Conference celebrated the industry’s achievements but also looked at how the sector can improve and innovate
Agriculture Day celebrations took place across Canada Feb. 11, including a conference in Ottawa with about 500 attendees.
Hosted by Agriculture More than Ever, the event aimed to bring together people involved in agriculture, food and agribusiness.
“We’re having a gathering to celebrate Canadian agriculture and food and the contributions that we make to the great Canadian economy,” said Todd Klink, chief marketing officer at Farm Credit Canada. “I think our industry contributes so much to the Canadian economy, it’s important that it’s recognized.”
The event wasn’t just a celebration, as many of the presentations focused on ways the industry can improve and innovate.
“It’s a good time for us to take stock of what we do contribute as an industry and to get our message out to consumers about why we’re important and how we contribute to the world,” said Klink.
Doing so is no easy task. Klink pointed out only about two percent of the Canadian population is involved in agriculture.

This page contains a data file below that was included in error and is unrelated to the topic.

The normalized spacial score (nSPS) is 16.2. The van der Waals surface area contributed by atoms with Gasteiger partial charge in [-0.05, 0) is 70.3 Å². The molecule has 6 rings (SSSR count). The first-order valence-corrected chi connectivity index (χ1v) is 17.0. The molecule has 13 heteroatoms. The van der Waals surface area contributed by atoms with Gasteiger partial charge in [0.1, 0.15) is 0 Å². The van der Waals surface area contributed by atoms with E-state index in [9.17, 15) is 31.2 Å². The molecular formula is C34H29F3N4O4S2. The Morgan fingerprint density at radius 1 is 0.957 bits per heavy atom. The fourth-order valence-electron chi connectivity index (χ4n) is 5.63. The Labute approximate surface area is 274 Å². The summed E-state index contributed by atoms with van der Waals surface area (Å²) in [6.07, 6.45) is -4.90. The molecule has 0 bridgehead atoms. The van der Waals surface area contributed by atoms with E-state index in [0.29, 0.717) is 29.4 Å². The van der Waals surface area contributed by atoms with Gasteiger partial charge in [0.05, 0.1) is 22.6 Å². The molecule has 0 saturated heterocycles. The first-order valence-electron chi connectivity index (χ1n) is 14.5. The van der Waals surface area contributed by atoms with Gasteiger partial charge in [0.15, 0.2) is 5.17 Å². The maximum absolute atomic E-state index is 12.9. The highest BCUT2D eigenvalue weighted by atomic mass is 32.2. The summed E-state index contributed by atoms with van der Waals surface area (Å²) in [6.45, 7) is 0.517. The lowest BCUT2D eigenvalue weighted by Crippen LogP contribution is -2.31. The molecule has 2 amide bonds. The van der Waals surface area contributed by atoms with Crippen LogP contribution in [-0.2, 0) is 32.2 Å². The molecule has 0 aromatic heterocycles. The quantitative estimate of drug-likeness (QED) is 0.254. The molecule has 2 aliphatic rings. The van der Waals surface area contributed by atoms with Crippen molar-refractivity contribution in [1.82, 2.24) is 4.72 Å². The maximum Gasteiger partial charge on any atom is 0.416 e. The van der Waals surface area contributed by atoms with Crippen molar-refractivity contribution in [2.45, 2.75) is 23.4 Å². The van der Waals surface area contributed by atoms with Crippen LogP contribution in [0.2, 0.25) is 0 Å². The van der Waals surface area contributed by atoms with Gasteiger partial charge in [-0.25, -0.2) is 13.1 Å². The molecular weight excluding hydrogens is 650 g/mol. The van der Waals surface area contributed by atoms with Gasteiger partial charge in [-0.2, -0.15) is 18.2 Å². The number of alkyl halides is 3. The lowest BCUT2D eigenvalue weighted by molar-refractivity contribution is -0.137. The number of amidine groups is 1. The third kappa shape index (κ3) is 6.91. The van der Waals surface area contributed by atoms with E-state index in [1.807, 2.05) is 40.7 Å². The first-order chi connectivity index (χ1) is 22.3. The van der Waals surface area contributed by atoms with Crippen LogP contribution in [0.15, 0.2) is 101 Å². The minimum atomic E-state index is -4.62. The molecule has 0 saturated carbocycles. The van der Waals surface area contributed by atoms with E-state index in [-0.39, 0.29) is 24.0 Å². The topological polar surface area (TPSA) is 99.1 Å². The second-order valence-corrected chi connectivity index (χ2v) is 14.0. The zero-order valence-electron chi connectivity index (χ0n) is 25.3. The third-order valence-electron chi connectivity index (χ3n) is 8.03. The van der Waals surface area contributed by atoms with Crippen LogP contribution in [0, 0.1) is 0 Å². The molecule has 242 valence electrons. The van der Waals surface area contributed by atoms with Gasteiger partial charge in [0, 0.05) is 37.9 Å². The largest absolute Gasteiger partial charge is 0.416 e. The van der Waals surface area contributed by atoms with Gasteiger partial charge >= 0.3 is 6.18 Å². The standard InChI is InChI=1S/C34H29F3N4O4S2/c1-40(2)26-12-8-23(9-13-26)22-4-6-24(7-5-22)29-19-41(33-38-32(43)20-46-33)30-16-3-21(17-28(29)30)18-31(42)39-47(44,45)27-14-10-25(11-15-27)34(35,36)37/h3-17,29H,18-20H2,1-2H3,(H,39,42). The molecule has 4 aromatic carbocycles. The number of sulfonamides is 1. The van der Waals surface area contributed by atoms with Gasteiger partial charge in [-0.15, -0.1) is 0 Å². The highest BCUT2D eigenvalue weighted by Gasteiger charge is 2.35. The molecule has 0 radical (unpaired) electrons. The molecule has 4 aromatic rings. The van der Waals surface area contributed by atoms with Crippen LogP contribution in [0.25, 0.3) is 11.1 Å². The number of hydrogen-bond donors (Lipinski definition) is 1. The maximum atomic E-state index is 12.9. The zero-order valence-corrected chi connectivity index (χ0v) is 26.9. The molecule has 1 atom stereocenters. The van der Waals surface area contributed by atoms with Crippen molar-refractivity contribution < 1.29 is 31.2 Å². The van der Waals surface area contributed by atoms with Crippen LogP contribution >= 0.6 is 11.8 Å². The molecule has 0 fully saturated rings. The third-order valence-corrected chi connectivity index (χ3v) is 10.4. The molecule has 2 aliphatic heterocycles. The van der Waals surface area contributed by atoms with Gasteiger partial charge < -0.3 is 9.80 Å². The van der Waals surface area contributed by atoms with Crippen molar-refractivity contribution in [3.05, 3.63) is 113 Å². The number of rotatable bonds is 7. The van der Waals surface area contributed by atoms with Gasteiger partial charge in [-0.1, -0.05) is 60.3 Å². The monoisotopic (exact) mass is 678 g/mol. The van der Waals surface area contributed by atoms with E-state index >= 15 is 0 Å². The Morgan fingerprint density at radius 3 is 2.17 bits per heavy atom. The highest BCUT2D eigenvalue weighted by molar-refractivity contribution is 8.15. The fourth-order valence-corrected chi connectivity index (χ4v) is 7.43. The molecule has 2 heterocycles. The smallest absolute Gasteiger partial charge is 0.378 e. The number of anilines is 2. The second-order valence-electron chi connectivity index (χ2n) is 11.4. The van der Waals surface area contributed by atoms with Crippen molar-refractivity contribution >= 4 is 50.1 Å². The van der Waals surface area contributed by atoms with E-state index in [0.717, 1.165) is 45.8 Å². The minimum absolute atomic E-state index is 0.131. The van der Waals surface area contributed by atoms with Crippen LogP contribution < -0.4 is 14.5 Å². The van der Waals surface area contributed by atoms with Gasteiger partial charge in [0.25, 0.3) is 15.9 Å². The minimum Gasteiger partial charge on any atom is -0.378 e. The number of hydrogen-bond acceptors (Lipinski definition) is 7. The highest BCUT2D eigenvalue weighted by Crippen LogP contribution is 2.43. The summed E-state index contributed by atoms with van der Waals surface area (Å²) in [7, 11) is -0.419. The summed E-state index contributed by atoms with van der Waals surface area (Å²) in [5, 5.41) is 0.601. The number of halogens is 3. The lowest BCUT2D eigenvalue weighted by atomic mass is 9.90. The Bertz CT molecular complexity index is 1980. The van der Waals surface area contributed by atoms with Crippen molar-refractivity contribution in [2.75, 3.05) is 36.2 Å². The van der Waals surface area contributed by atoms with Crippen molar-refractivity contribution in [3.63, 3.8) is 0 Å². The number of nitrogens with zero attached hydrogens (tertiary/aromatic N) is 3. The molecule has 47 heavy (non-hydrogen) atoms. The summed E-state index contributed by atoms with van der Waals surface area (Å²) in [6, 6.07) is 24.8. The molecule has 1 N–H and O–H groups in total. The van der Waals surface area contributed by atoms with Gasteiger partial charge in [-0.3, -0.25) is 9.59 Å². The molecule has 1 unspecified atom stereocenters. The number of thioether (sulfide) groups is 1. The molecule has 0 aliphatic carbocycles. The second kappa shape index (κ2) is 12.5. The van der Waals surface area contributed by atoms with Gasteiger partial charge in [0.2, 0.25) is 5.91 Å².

Keith Currie, president of the Ontario Federation of Agriculture, was one of the attendees focusing on the celebratory nature of the day, which was a theme throughout, given how the industry is, in many ways, being scrutinized now more than ever by the general public.
“Even though consumer demands are changing, they’re still eating our products,” he said, using protein as an example. “And really, we just want people to understand that it still is a good quality product that they don’t even think about when they walk in the store, they just buy it because they know it’s good. So that’s what we’re celebrating.”
Mary Robinson, president of the Canadian Federation of Agriculture, said the industry should be proud and is the envy of the world.
The Ottawa event featured speakers and panel discussions throughout the day, including presentations on marketing from McDonalds and Alibaba Group and a “fireside chat” with Maple Leaf Foods president and chief executive officer Michael McCain.
Syngenta Canada president Trevor Heck took part in a roundtable discussion, saying he can “feel the momentum around agriculture right now.”
“You have everything from people involved on the political side, people involved in many areas of the value chain, whether it’s on the food element or procurement side, or companies like Syngenta that are further up the value chain involved in seed and crop protection. And it’s fantastic. We have an opportunity to tell our story and really get more advocates for agriculture,” he said.